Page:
by Louis Navellier | June 13, 2012 7:00 am
On Monday the headlines were filled with one company: Apple (NASDAQ:AAPL) as the company kicked off its annual developers’ conference. Let’s drill down the highlights and see what this means for the tech giant as it continues to deal with a more competitive gadget market.
Apple is a regular in the major market headlines, as consumer appetite for its products seems to be nearly insatiable. People around the world will gladly stand in line for hours, even days, to be among the first to get their hands on the next generation of products.
From tablets to smartphones to mp3 players, Apple has made its mission to put the “i” in consumer electronics. The company’s iPod and iTunes lead the digital music industry, and the iPhone is one of the hottest smartphones out there. AAPL also hasn’t forgotten its personal computing roots and has cut into the dominance of Windows with its OS X operating system and fleet of Mac computers.
Apple kicked off its developers’ conference by unveiling its new ultra-thin MacBook laptop, complete with its revolutionary “Retina” display with four times the resolution of previous models. Apple also introduced the next version of iOS6, its popular operating system that runs on the iPhone, iPod Touch and the iPad.
This version will include Facebook (NASDAQ:FB) integration, new features for its Mail app, and a whole new mapping solution that incorporates traffic information and automatically re-adjusting routes. Siri, Apple’s revolutionary personal assistant software, is also getting a facelift with new functionality related to sports stats, restaurant reservations, movie listings and launching apps.
In the most recent quarter, the company sold more than 35 million iPhones, 11.8 million iPads and four million Macs. So it’s no wonder that company leadership announced first-quarter operating performance that knocked estimates out of the park.
Apple’s net profits boomed 94% year-on-year to $11.62 billion, or $12.30 per share—a 22% earnings beat to analyst estimates. Looking ahead to the next earnings announcement, which is slated for late July, the analyst community expects Apple to grow sales by 31% and earnings by 33%.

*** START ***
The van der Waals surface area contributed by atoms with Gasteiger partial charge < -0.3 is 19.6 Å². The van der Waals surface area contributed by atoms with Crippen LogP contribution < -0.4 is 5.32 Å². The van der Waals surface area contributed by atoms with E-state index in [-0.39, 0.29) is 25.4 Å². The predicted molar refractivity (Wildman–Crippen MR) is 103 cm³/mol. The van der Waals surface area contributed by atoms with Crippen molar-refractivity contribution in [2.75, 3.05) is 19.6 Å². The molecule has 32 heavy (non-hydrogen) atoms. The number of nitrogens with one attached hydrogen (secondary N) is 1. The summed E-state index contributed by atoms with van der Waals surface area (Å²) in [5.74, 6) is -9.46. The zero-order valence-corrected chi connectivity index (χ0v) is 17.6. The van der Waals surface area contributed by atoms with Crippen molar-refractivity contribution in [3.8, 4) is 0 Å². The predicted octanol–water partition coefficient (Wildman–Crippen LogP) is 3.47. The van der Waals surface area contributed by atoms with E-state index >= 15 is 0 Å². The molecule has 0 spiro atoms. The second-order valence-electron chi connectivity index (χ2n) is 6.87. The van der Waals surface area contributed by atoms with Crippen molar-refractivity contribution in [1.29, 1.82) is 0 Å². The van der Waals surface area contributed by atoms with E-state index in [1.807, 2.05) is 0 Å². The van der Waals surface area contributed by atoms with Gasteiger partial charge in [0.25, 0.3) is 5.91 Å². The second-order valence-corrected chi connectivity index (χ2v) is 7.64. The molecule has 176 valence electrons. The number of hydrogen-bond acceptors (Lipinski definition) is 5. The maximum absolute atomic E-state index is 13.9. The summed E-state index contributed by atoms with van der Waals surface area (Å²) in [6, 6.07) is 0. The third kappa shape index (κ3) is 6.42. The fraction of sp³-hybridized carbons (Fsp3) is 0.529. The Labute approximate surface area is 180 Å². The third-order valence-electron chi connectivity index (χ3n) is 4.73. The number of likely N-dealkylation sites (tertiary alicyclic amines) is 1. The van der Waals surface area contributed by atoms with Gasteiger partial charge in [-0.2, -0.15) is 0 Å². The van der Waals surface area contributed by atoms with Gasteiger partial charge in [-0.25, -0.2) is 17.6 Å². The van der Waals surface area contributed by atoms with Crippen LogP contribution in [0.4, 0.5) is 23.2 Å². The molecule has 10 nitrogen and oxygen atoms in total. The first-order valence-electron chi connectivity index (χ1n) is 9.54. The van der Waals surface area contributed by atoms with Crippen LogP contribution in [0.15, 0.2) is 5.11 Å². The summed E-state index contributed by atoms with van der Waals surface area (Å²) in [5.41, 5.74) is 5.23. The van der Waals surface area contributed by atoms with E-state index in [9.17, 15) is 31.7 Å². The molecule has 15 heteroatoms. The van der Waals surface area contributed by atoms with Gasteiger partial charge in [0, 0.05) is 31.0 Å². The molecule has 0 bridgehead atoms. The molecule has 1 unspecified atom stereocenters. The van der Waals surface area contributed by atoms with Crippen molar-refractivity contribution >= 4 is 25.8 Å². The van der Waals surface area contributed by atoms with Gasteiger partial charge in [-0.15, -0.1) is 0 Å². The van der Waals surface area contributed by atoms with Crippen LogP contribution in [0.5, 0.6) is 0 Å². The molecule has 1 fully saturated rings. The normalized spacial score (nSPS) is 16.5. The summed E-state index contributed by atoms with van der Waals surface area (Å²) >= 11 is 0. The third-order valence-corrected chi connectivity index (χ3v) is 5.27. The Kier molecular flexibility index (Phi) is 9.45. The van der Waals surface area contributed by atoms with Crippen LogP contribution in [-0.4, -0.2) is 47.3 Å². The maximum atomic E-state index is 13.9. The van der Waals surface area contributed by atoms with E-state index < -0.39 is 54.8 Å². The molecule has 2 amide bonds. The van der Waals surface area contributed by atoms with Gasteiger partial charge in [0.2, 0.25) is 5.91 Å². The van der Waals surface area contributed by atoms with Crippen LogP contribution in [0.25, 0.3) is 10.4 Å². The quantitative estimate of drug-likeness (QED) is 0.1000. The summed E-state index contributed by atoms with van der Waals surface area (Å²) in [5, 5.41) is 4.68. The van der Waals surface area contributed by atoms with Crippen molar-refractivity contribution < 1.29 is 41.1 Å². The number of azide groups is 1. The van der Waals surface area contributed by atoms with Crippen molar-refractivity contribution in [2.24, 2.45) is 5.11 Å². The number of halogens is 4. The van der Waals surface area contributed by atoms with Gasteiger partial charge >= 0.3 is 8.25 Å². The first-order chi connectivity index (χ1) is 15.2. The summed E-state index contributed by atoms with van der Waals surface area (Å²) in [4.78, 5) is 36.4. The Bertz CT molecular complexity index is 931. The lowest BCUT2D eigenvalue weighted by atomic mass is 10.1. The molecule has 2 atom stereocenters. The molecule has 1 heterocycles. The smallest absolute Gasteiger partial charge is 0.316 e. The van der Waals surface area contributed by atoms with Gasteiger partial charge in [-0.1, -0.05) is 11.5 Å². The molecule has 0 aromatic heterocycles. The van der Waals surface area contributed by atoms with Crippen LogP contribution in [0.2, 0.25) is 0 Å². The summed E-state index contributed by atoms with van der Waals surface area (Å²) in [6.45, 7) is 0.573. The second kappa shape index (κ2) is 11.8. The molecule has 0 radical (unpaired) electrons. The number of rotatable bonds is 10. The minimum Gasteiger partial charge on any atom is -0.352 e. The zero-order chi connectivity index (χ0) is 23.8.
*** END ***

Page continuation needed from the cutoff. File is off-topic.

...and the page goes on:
I’m also looking forward to the company’s dividend and share buyback strategy. Back in March, Apple announced that it would begin paying a dividend in its fiscal fourth quarter. In addition, Apple will institute a $10 billion stock buyback program that will start on September 30—reducing the number of shares outstanding and boosting earnings per share. Both these developments are great news for investors and for the company, as Apple will have an easier time sustaining its growth rates.
Before you buy any stock, you should always run it through my free Portfolio Grader ratings system. This time last year, AAPL was a C-rated hold. However, it didn’t take long for Apple to firm up its fundamentals.
Currently, Apple receives top marks for sales growth, earnings growth, analyst earnings revisions and return on equity. And with its impressive pipeline and constant product launches, it’s no wonder that this stock enjoys top-of-the-line buying pressure, so Apple also receives an A for its Quantitative Grade.
Bottom Line: As of this posting, June 12, I consider AAPL a strong buy. While there may be some volatility leading up to the next product innovation or creation, I see Apple as a trillion dollar company in the next three to four years and the only way to cash in is to buy shares now.
Sound Off: What do you think about AAPL? Are you a buyer at current prices? Let me know what you think by posting on our wall on Facebook.
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